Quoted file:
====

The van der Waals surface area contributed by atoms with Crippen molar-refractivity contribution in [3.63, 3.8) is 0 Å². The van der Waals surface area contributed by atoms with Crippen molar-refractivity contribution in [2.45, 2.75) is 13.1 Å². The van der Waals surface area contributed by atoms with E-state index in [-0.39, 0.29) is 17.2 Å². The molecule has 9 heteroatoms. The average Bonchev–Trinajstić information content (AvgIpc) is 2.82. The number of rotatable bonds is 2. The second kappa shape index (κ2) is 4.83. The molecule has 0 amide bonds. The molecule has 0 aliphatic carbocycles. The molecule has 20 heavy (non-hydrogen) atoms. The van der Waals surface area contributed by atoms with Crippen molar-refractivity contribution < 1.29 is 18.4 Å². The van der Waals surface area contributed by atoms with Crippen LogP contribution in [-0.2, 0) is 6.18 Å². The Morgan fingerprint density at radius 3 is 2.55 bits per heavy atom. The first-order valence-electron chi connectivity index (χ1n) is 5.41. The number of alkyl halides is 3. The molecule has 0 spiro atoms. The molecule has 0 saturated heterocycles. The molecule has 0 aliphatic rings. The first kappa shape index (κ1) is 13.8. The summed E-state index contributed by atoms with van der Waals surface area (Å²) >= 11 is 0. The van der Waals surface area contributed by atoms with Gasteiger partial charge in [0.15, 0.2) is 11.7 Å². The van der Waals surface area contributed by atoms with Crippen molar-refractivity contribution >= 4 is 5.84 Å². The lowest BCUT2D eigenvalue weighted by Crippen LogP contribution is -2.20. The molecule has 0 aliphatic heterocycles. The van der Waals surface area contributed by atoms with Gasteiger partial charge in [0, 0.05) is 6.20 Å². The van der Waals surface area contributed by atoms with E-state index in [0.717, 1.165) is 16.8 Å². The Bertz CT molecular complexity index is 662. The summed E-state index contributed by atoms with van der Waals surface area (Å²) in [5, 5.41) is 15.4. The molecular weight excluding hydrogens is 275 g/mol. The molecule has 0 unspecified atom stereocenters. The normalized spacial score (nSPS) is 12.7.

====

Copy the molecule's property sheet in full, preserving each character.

The van der Waals surface area contributed by atoms with Crippen molar-refractivity contribution in [3.63, 3.8) is 0 Å². The van der Waals surface area contributed by atoms with Crippen molar-refractivity contribution in [2.45, 2.75) is 13.1 Å². The van der Waals surface area contributed by atoms with E-state index in [-0.39, 0.29) is 17.2 Å². The molecule has 9 heteroatoms. The average Bonchev–Trinajstić information content (AvgIpc) is 2.82. The number of rotatable bonds is 2. The second kappa shape index (κ2) is 4.83. The molecule has 0 amide bonds. The molecule has 0 aliphatic carbocycles. The molecule has 20 heavy (non-hydrogen) atoms. The van der Waals surface area contributed by atoms with Crippen molar-refractivity contribution < 1.29 is 18.4 Å². The van der Waals surface area contributed by atoms with Crippen LogP contribution in [-0.2, 0) is 6.18 Å². The Morgan fingerprint density at radius 3 is 2.55 bits per heavy atom. The first-order valence-electron chi connectivity index (χ1n) is 5.41. The number of alkyl halides is 3. The molecule has 0 spiro atoms. The molecule has 0 saturated heterocycles. The molecule has 0 aliphatic rings. The first kappa shape index (κ1) is 13.8. The summed E-state index contributed by atoms with van der Waals surface area (Å²) >= 11 is 0. The van der Waals surface area contributed by atoms with Gasteiger partial charge in [0.15, 0.2) is 11.7 Å². The van der Waals surface area contributed by atoms with Crippen molar-refractivity contribution >= 4 is 5.84 Å². The lowest BCUT2D eigenvalue weighted by Crippen LogP contribution is -2.20. The molecule has 0 aliphatic heterocycles. The van der Waals surface area contributed by atoms with Gasteiger partial charge in [0, 0.05) is 6.20 Å². The van der Waals surface area contributed by atoms with E-state index in [0.717, 1.165) is 16.8 Å². The Bertz CT molecular complexity index is 662. The summed E-state index contributed by atoms with van der Waals surface area (Å²) in [5, 5.41) is 15.4. The molecular weight excluding hydrogens is 275 g/mol. The molecule has 0 unspecified atom stereocenters. The normalized spacial score (nSPS) is 12.7.